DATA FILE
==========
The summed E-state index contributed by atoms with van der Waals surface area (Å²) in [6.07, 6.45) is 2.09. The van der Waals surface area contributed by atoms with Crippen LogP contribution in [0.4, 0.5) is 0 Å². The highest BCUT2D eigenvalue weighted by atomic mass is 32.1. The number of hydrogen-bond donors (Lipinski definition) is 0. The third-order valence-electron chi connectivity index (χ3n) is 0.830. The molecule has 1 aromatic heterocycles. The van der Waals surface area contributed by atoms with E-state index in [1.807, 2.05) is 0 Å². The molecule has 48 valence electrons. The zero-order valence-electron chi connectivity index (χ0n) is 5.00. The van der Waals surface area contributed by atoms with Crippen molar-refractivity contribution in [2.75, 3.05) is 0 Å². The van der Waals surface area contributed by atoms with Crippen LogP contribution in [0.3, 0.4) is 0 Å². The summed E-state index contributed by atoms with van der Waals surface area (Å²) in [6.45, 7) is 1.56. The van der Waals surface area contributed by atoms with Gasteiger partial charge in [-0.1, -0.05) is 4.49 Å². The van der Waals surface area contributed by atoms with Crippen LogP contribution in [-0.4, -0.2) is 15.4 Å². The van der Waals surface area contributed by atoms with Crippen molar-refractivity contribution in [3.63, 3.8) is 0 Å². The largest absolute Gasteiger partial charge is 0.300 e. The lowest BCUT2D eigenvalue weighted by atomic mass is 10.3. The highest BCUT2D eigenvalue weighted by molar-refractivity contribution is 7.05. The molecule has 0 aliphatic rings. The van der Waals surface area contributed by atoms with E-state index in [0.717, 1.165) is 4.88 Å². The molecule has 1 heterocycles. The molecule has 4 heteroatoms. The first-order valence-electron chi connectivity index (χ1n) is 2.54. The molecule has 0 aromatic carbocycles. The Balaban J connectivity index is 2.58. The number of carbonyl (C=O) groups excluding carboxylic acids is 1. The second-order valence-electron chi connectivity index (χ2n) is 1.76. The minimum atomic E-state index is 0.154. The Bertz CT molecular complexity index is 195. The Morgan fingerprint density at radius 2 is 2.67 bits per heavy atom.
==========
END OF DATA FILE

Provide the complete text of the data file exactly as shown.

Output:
The summed E-state index contributed by atoms with van der Waals surface area (Å²) in [6.07, 6.45) is 2.09. The van der Waals surface area contributed by atoms with Crippen LogP contribution in [0.4, 0.5) is 0 Å². The highest BCUT2D eigenvalue weighted by atomic mass is 32.1. The number of hydrogen-bond donors (Lipinski definition) is 0. The third-order valence-electron chi connectivity index (χ3n) is 0.830. The molecule has 1 aromatic heterocycles. The van der Waals surface area contributed by atoms with E-state index in [1.807, 2.05) is 0 Å². The molecule has 48 valence electrons. The zero-order valence-electron chi connectivity index (χ0n) is 5.00. The van der Waals surface area contributed by atoms with Crippen molar-refractivity contribution in [2.75, 3.05) is 0 Å². The van der Waals surface area contributed by atoms with Crippen LogP contribution in [0.3, 0.4) is 0 Å². The summed E-state index contributed by atoms with van der Waals surface area (Å²) in [6.45, 7) is 1.56. The van der Waals surface area contributed by atoms with Gasteiger partial charge in [-0.1, -0.05) is 4.49 Å². The van der Waals surface area contributed by atoms with Crippen LogP contribution in [-0.4, -0.2) is 15.4 Å². The van der Waals surface area contributed by atoms with Crippen molar-refractivity contribution in [3.63, 3.8) is 0 Å². The largest absolute Gasteiger partial charge is 0.300 e. The lowest BCUT2D eigenvalue weighted by atomic mass is 10.3. The highest BCUT2D eigenvalue weighted by molar-refractivity contribution is 7.05. The molecule has 0 aliphatic rings. The van der Waals surface area contributed by atoms with E-state index in [0.717, 1.165) is 4.88 Å². The molecule has 1 heterocycles. The molecule has 4 heteroatoms. The first-order valence-electron chi connectivity index (χ1n) is 2.54. The molecule has 0 aromatic carbocycles. The Balaban J connectivity index is 2.58. The number of carbonyl (C=O) groups excluding carboxylic acids is 1. The second-order valence-electron chi connectivity index (χ2n) is 1.76. The minimum atomic E-state index is 0.154. The Bertz CT molecular complexity index is 195. The Morgan fingerprint density at radius 2 is 2.67 bits per heavy atom.